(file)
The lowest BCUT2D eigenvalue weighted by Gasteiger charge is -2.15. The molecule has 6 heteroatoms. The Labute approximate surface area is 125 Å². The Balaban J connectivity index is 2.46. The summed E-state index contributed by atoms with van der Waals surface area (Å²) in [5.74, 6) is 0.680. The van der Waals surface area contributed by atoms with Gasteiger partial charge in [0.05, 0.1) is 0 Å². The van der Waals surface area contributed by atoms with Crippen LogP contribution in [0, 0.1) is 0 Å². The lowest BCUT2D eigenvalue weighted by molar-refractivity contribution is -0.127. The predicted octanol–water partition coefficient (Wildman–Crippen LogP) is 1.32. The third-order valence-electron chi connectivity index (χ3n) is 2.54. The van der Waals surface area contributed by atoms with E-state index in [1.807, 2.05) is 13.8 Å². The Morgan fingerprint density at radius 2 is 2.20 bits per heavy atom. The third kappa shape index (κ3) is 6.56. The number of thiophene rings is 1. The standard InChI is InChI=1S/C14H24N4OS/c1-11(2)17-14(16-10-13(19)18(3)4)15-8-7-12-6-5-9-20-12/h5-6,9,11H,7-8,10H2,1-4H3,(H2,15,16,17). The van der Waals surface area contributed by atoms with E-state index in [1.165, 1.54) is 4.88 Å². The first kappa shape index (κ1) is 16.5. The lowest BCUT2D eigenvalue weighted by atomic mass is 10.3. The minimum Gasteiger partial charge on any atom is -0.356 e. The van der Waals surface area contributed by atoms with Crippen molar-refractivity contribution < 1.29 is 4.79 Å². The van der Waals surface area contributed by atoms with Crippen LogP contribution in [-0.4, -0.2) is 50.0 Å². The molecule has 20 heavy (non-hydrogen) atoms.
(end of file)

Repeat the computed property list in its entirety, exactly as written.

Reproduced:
The lowest BCUT2D eigenvalue weighted by Gasteiger charge is -2.15. The molecule has 6 heteroatoms. The Labute approximate surface area is 125 Å². The Balaban J connectivity index is 2.46. The summed E-state index contributed by atoms with van der Waals surface area (Å²) in [5.74, 6) is 0.680. The van der Waals surface area contributed by atoms with Gasteiger partial charge in [0.05, 0.1) is 0 Å². The van der Waals surface area contributed by atoms with Crippen LogP contribution in [0, 0.1) is 0 Å². The lowest BCUT2D eigenvalue weighted by molar-refractivity contribution is -0.127. The predicted octanol–water partition coefficient (Wildman–Crippen LogP) is 1.32. The third-order valence-electron chi connectivity index (χ3n) is 2.54. The van der Waals surface area contributed by atoms with E-state index in [1.807, 2.05) is 13.8 Å². The Morgan fingerprint density at radius 2 is 2.20 bits per heavy atom. The third kappa shape index (κ3) is 6.56. The number of thiophene rings is 1. The standard InChI is InChI=1S/C14H24N4OS/c1-11(2)17-14(16-10-13(19)18(3)4)15-8-7-12-6-5-9-20-12/h5-6,9,11H,7-8,10H2,1-4H3,(H2,15,16,17). The van der Waals surface area contributed by atoms with E-state index in [1.165, 1.54) is 4.88 Å². The first kappa shape index (κ1) is 16.5. The lowest BCUT2D eigenvalue weighted by atomic mass is 10.3. The minimum Gasteiger partial charge on any atom is -0.356 e. The van der Waals surface area contributed by atoms with Crippen molar-refractivity contribution < 1.29 is 4.79 Å². The van der Waals surface area contributed by atoms with Crippen LogP contribution in [-0.4, -0.2) is 50.0 Å². The molecule has 20 heavy (non-hydrogen) atoms.